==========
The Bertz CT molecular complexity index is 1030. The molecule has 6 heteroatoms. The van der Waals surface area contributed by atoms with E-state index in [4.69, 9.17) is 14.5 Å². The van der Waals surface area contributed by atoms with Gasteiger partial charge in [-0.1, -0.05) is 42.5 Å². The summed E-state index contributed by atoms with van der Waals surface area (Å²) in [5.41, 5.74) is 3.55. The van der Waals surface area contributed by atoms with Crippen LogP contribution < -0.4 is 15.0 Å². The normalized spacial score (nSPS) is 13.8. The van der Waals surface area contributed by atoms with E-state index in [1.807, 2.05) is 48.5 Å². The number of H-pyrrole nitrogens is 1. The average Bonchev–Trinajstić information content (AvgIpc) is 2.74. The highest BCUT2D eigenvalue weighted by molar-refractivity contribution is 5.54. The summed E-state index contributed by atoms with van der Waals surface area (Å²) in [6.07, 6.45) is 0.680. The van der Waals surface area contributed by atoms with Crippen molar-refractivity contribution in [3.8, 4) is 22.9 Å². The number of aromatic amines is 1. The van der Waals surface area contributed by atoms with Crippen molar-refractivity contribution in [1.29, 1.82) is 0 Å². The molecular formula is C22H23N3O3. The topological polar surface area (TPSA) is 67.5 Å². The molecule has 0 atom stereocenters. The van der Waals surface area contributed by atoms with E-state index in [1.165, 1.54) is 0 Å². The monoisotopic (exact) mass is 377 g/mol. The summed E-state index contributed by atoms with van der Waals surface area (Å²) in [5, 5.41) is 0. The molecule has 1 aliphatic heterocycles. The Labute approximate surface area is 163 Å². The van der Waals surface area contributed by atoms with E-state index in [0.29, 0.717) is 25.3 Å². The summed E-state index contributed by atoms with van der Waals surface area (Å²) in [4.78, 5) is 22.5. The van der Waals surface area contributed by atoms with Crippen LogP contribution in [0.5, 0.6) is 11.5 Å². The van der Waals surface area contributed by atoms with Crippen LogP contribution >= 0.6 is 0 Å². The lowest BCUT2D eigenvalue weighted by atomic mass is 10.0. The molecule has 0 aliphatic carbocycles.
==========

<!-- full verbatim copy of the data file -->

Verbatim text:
The Bertz CT molecular complexity index is 1030. The molecule has 6 heteroatoms. The van der Waals surface area contributed by atoms with E-state index in [4.69, 9.17) is 14.5 Å². The van der Waals surface area contributed by atoms with Gasteiger partial charge in [-0.1, -0.05) is 42.5 Å². The summed E-state index contributed by atoms with van der Waals surface area (Å²) in [5.41, 5.74) is 3.55. The van der Waals surface area contributed by atoms with Crippen LogP contribution < -0.4 is 15.0 Å². The normalized spacial score (nSPS) is 13.8. The van der Waals surface area contributed by atoms with E-state index in [1.807, 2.05) is 48.5 Å². The number of H-pyrrole nitrogens is 1. The average Bonchev–Trinajstić information content (AvgIpc) is 2.74. The highest BCUT2D eigenvalue weighted by molar-refractivity contribution is 5.54. The summed E-state index contributed by atoms with van der Waals surface area (Å²) in [6.07, 6.45) is 0.680. The van der Waals surface area contributed by atoms with Crippen molar-refractivity contribution in [3.8, 4) is 22.9 Å². The number of aromatic amines is 1. The van der Waals surface area contributed by atoms with Crippen molar-refractivity contribution in [1.29, 1.82) is 0 Å². The molecular formula is C22H23N3O3. The topological polar surface area (TPSA) is 67.5 Å². The molecule has 0 atom stereocenters. The van der Waals surface area contributed by atoms with E-state index in [1.165, 1.54) is 0 Å². The monoisotopic (exact) mass is 377 g/mol. The summed E-state index contributed by atoms with van der Waals surface area (Å²) in [5, 5.41) is 0. The molecule has 1 aliphatic heterocycles. The Labute approximate surface area is 163 Å². The van der Waals surface area contributed by atoms with E-state index in [0.29, 0.717) is 25.3 Å². The summed E-state index contributed by atoms with van der Waals surface area (Å²) in [4.78, 5) is 22.5. The van der Waals surface area contributed by atoms with Crippen LogP contribution in [0.5, 0.6) is 11.5 Å². The van der Waals surface area contributed by atoms with Crippen LogP contribution >= 0.6 is 0 Å². The lowest BCUT2D eigenvalue weighted by atomic mass is 10.0. The molecule has 0 aliphatic carbocycles.